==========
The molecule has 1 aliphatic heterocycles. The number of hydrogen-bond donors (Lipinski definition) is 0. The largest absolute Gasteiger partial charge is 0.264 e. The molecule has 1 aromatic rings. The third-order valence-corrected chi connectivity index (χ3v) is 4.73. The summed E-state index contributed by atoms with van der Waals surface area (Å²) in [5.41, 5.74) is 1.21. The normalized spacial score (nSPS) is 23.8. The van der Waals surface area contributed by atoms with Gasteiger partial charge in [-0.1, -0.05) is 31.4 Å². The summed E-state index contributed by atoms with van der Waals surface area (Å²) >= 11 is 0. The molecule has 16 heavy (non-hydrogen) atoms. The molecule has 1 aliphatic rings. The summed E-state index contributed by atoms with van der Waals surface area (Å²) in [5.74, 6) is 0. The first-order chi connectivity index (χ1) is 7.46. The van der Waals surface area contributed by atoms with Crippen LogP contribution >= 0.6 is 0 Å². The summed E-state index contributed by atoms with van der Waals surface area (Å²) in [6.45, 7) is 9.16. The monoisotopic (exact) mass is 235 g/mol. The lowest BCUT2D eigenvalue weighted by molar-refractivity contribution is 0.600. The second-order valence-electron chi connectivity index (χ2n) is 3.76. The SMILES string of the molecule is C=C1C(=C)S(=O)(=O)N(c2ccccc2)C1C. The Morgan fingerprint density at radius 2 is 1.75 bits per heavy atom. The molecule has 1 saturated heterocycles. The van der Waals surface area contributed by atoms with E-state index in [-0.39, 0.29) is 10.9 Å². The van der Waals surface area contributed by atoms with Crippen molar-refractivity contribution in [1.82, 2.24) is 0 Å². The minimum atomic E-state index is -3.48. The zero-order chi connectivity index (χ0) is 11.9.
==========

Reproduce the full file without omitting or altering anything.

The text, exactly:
The molecule has 1 aliphatic heterocycles. The number of hydrogen-bond donors (Lipinski definition) is 0. The largest absolute Gasteiger partial charge is 0.264 e. The molecule has 1 aromatic rings. The third-order valence-corrected chi connectivity index (χ3v) is 4.73. The summed E-state index contributed by atoms with van der Waals surface area (Å²) in [5.41, 5.74) is 1.21. The normalized spacial score (nSPS) is 23.8. The van der Waals surface area contributed by atoms with Gasteiger partial charge in [-0.1, -0.05) is 31.4 Å². The summed E-state index contributed by atoms with van der Waals surface area (Å²) >= 11 is 0. The molecule has 16 heavy (non-hydrogen) atoms. The molecule has 1 aliphatic rings. The summed E-state index contributed by atoms with van der Waals surface area (Å²) in [5.74, 6) is 0. The first-order chi connectivity index (χ1) is 7.46. The van der Waals surface area contributed by atoms with Crippen LogP contribution >= 0.6 is 0 Å². The summed E-state index contributed by atoms with van der Waals surface area (Å²) in [6.45, 7) is 9.16. The monoisotopic (exact) mass is 235 g/mol. The lowest BCUT2D eigenvalue weighted by molar-refractivity contribution is 0.600. The second-order valence-electron chi connectivity index (χ2n) is 3.76. The SMILES string of the molecule is C=C1C(=C)S(=O)(=O)N(c2ccccc2)C1C. The Morgan fingerprint density at radius 2 is 1.75 bits per heavy atom. The molecule has 1 saturated heterocycles. The van der Waals surface area contributed by atoms with E-state index in [-0.39, 0.29) is 10.9 Å². The van der Waals surface area contributed by atoms with Crippen molar-refractivity contribution in [1.82, 2.24) is 0 Å². The minimum atomic E-state index is -3.48. The zero-order chi connectivity index (χ0) is 11.9.